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I'm honestly not trying to troll. This is a serious question that I imagine almost certainly has a concrete, objective answer.

Symfony 1.x, like Rails, seemed to adhere to the principle of convention over configuration. For example, when you would create a module and then create actions within the module's controller, you didn't have to create new routing rules. Symfony just knew what to do. But now with Symfony2 you have to explicitly create the routes. This is just one example. There are other cases of what seems to be a conscious decision to favor configuration over convention. I'm absolutely baffled as to why.

So my question, again, is: Why did Symfony 1.x favor convention over configuration but Symfony 2.x the opposite?

Sorry if this question is in the wrong place. I suppose it might not be a programming question. If there's a more appropriate place for me to ask this question, let me know and I'll happily move there.

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It seems you mix convention over configuration with magic. Symfony2 has almost the same amount of convention over configuration. They just skipped much of the magic stuff so one knows whats happening. – Sgoettschkes Mar 30 '12 at 15:46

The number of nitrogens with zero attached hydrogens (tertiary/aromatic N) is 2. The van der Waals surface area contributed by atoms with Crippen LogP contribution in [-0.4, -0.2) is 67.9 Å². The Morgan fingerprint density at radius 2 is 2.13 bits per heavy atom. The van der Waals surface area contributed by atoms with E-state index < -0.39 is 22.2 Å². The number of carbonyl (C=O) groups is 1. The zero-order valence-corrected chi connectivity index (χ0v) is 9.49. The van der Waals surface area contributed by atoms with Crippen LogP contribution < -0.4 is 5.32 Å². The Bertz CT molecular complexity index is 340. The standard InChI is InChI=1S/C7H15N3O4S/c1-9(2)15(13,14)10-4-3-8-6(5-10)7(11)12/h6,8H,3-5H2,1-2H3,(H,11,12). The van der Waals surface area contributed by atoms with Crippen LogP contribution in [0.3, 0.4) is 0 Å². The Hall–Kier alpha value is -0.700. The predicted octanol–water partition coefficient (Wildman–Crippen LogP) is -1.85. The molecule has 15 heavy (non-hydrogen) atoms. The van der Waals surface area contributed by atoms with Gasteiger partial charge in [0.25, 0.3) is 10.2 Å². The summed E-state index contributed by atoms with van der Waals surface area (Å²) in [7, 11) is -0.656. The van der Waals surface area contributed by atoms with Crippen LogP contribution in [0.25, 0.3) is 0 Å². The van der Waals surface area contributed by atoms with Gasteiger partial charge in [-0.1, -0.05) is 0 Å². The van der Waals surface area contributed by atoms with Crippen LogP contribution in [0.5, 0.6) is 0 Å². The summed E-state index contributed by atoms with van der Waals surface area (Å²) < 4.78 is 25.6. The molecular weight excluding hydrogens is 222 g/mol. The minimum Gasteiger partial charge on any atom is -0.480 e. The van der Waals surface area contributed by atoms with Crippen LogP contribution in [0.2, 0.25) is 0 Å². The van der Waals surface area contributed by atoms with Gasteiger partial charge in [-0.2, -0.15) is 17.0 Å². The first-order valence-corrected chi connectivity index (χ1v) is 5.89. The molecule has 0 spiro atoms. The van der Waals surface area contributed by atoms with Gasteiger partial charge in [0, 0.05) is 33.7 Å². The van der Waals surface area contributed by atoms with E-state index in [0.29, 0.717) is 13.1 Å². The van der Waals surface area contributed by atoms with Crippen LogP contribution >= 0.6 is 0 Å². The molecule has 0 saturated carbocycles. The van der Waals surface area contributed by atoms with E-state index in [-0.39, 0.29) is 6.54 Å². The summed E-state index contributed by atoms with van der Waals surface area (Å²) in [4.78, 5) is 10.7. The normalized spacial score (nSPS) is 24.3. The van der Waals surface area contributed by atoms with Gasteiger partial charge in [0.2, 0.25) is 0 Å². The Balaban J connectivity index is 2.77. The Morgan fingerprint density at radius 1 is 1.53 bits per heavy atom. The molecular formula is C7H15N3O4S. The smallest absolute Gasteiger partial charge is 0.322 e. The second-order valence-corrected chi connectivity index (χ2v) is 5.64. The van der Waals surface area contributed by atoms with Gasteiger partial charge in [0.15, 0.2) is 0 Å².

1 Answer 1

up vote 5 down vote accepted

Symfony2 still favors convention over configuration, but it just got rid of a lot of “magic”, favoring explicit over “magical”. The reason is that “magic” was helpful in simple cases but a lot of confusion and troubles were caused by it in the long run.

And not only Symfony2 did that, but the PHP community in overall. Doctrine 2 did that. Zend Framework 2 is doing that.

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+1, I'll just add that Symfony2 indeed favors convention, but it doesn't force you to follow it, providing full freedom for customization, allowing creation of stuff like KnpRadBundle, which is awesome in my eyes :) – Inoryy Mar 30 '12 at 16:27
All right, I guess that satisfies my curiosity. I completely disagree with what they did, but at least now I understand a little better why they did it. – Jason Swett Mar 30 '12 at 16:53
@JasonSwett I agree with you. Some people say it's for performance issues but if you have to take few days more to code a functionality, adding a server to your architecture will cost you less money... – MaximeBernard May 16 '13 at 10:20

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